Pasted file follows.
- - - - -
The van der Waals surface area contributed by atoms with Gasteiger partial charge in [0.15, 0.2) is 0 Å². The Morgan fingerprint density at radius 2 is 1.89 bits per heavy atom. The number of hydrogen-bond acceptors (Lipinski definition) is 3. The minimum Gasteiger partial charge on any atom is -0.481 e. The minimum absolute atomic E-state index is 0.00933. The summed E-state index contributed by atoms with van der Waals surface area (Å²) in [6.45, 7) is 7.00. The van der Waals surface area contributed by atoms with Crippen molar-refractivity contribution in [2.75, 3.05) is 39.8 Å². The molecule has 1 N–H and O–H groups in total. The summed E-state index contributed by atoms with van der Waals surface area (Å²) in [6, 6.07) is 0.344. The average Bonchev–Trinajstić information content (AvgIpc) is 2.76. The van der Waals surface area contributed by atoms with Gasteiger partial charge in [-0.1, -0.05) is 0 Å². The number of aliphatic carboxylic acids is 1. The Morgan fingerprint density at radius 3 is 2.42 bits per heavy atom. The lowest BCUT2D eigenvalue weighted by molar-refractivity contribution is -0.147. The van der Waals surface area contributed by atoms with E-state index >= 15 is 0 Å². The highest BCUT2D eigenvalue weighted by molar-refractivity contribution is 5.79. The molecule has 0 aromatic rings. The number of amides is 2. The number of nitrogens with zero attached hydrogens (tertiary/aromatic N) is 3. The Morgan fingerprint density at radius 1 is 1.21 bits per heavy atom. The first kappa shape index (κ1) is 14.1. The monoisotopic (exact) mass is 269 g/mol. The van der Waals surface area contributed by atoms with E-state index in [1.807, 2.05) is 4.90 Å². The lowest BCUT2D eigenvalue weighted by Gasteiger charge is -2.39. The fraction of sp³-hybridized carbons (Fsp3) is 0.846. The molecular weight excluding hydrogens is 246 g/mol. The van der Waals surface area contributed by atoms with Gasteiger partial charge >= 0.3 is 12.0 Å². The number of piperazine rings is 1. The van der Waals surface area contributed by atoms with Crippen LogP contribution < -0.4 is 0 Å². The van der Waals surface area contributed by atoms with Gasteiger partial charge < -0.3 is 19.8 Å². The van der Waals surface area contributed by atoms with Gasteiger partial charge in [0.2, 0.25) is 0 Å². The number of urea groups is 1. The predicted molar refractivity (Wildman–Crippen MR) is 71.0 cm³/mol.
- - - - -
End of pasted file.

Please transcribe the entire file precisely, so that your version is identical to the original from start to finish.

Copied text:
The van der Waals surface area contributed by atoms with Gasteiger partial charge in [0.15, 0.2) is 0 Å². The Morgan fingerprint density at radius 2 is 1.89 bits per heavy atom. The number of hydrogen-bond acceptors (Lipinski definition) is 3. The minimum Gasteiger partial charge on any atom is -0.481 e. The minimum absolute atomic E-state index is 0.00933. The summed E-state index contributed by atoms with van der Waals surface area (Å²) in [6.45, 7) is 7.00. The van der Waals surface area contributed by atoms with Crippen molar-refractivity contribution in [2.75, 3.05) is 39.8 Å². The molecule has 1 N–H and O–H groups in total. The summed E-state index contributed by atoms with van der Waals surface area (Å²) in [6, 6.07) is 0.344. The average Bonchev–Trinajstić information content (AvgIpc) is 2.76. The van der Waals surface area contributed by atoms with Gasteiger partial charge in [-0.1, -0.05) is 0 Å². The number of aliphatic carboxylic acids is 1. The Morgan fingerprint density at radius 3 is 2.42 bits per heavy atom. The lowest BCUT2D eigenvalue weighted by molar-refractivity contribution is -0.147. The van der Waals surface area contributed by atoms with E-state index >= 15 is 0 Å². The highest BCUT2D eigenvalue weighted by molar-refractivity contribution is 5.79. The molecule has 0 aromatic rings. The number of amides is 2. The number of nitrogens with zero attached hydrogens (tertiary/aromatic N) is 3. The Morgan fingerprint density at radius 1 is 1.21 bits per heavy atom. The first kappa shape index (κ1) is 14.1. The monoisotopic (exact) mass is 269 g/mol. The van der Waals surface area contributed by atoms with E-state index in [1.807, 2.05) is 4.90 Å². The lowest BCUT2D eigenvalue weighted by Gasteiger charge is -2.39. The fraction of sp³-hybridized carbons (Fsp3) is 0.846. The molecular weight excluding hydrogens is 246 g/mol. The van der Waals surface area contributed by atoms with Gasteiger partial charge >= 0.3 is 12.0 Å². The number of piperazine rings is 1. The van der Waals surface area contributed by atoms with Crippen LogP contribution < -0.4 is 0 Å². The van der Waals surface area contributed by atoms with Gasteiger partial charge < -0.3 is 19.8 Å². The van der Waals surface area contributed by atoms with Gasteiger partial charge in [0.2, 0.25) is 0 Å². The number of urea groups is 1. The predicted molar refractivity (Wildman–Crippen MR) is 71.0 cm³/mol.